The jury was instructed on theories of theft by larceny and theft by trick. An element of theft committed by either of those theories is that the defendant had the intent to permanently deprive the victim of the property at the moment it was acquired. (See People v. Davis (1998) 19 Cal.4th 301, 305 & fn. 3; 2 Witkin & Epstein, Cal. Criminal Law (3d ed. 2000) Crimes Against Property, §§ 13-14, pp. 32-35, § 22, pp. 41-42.) The jury was also instructed that defendant was charged with committing the theft between January 11 and April 16, 2008.

During closing argument, the prosecution argued that defendant may have formed the intent to steal either when the victim gave him the money or later, when he chose not to return it. The defense argued defendant intended to give the money back, in part as shown by the partial payments he made, but that he may have squandered the rest, and therefore lacked the intent to permanently deprive the victim of the money when he accepted it. In rebuttal, over objection, the prosecutor again emphasized the jury could convict if it found defendant formed the intent to permanently deprive the victim of her money at some point after she gave it to him.

The trial court gave further instructions to the jury after closing arguments. Regarding theft by larceny, the jury was given a pattern instruction (CALCRIM No. 1800) stating that the People had the burden to prove that "defendant took the property without the owner's consent" and "when the defendant took the property, he intended to deprive the owner of it permanently." As for theft by trick, the jury was given a pattern instruction (CALCRIM No. 1805) stating that the People had the burden to prove that the victim's consent was obtained by fraud and that "when the defendant obtained the property, he intended to deprive the owner of it permanently."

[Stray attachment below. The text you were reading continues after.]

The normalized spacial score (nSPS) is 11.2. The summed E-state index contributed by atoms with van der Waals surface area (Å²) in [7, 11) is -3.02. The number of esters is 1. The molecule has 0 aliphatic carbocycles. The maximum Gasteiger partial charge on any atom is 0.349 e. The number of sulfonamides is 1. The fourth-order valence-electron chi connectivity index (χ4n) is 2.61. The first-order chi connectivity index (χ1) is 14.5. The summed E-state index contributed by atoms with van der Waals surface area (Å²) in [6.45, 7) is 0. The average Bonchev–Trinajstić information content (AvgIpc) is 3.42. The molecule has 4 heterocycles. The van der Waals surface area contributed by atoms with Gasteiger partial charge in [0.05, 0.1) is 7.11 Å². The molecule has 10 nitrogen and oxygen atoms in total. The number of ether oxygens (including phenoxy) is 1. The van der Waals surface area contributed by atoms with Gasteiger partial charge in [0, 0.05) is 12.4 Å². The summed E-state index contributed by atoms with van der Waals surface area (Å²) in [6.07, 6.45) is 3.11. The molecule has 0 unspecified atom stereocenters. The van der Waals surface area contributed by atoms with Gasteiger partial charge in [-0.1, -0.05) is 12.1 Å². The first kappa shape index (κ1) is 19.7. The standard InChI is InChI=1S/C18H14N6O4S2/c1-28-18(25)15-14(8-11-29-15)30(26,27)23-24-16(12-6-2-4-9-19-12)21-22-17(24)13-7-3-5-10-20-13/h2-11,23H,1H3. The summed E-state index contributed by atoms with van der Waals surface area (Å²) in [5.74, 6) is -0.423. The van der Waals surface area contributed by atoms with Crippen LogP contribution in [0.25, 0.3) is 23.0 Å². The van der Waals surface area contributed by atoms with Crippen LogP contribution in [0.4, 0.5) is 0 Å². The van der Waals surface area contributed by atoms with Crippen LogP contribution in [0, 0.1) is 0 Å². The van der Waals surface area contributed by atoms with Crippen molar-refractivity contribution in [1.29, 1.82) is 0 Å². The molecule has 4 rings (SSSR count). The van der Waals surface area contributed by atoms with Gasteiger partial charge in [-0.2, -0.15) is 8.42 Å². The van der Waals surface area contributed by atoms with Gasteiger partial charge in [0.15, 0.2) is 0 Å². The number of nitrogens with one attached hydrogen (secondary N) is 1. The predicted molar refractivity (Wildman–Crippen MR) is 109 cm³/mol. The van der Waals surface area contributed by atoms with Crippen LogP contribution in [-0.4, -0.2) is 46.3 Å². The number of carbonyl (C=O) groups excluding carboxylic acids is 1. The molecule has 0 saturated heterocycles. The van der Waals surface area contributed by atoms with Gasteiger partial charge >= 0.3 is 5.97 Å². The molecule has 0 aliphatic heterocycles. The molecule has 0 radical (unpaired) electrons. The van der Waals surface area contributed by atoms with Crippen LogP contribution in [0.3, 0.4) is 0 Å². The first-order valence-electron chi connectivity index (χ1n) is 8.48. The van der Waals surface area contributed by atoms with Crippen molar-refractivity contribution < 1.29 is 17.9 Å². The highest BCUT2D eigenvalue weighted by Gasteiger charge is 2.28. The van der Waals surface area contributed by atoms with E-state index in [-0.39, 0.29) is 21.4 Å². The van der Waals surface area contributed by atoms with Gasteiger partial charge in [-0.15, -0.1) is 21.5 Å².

In addition, the jury was instructed that all jurors had to agree "defendant committed theft under at least one theory but all of you don't have to agree on the same theory."

During deliberations the jury submitted this question: "In [CALCRIM No.] 1800 'Theft by Larceny' #2 'took the property without owner's consent,' and [CALCRIM No.] 1805 'Theft by Trick' #3 'obtained the property.' We need clarification of the words 'took' and 'obtained.' Do these words mean only at the initial time of taking possession[?]"

Over defense objection, the trial court accepted the prosecutor's suggestion that the jury be given part of the pattern embezzlement instruction (CALCRIM No. 1806). The trial court replied to the jury's question in part as follows: "It is up to you to decide, based on all of the evidence and all of the instructions, when and whether the 'taking' occurred during the time period alleged in the information. For theft by larceny ([CALCRIM No.] 1800) the 'taking' does not have to mean only at the initial time of acquiring the property. However for theft by trick ([CALCRIM No.] 1805) the 'obtaining' must occur at the initial time of acquiring the property."